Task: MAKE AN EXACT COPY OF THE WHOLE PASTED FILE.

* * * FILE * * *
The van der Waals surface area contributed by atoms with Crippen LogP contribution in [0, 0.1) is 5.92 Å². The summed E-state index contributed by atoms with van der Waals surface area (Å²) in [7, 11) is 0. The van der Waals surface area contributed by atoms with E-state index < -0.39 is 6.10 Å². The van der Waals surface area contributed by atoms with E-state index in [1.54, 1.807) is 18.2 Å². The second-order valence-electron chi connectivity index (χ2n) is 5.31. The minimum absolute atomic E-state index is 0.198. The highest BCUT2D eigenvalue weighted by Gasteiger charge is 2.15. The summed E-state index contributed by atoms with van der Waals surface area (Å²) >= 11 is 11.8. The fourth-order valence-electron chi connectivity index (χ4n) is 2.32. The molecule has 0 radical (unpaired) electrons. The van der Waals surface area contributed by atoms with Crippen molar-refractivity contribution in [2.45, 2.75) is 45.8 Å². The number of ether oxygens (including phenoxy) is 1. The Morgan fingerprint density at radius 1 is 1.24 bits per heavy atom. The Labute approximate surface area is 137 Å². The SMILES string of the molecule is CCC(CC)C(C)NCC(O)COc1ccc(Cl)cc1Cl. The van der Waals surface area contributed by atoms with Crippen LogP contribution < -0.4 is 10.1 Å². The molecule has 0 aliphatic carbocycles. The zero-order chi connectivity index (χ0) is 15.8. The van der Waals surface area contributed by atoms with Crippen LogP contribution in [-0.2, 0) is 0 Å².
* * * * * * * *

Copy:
The van der Waals surface area contributed by atoms with Crippen LogP contribution in [0, 0.1) is 5.92 Å². The summed E-state index contributed by atoms with van der Waals surface area (Å²) in [7, 11) is 0. The van der Waals surface area contributed by atoms with E-state index < -0.39 is 6.10 Å². The van der Waals surface area contributed by atoms with E-state index in [1.54, 1.807) is 18.2 Å². The second-order valence-electron chi connectivity index (χ2n) is 5.31. The minimum absolute atomic E-state index is 0.198. The highest BCUT2D eigenvalue weighted by Gasteiger charge is 2.15. The summed E-state index contributed by atoms with van der Waals surface area (Å²) >= 11 is 11.8. The fourth-order valence-electron chi connectivity index (χ4n) is 2.32. The molecule has 0 radical (unpaired) electrons. The van der Waals surface area contributed by atoms with Crippen molar-refractivity contribution in [2.45, 2.75) is 45.8 Å². The number of ether oxygens (including phenoxy) is 1. The Morgan fingerprint density at radius 1 is 1.24 bits per heavy atom. The Labute approximate surface area is 137 Å². The SMILES string of the molecule is CCC(CC)C(C)NCC(O)COc1ccc(Cl)cc1Cl. The van der Waals surface area contributed by atoms with Crippen LogP contribution < -0.4 is 10.1 Å². The molecule has 0 aliphatic carbocycles. The zero-order chi connectivity index (χ0) is 15.8. The van der Waals surface area contributed by atoms with Crippen LogP contribution in [-0.2, 0) is 0 Å².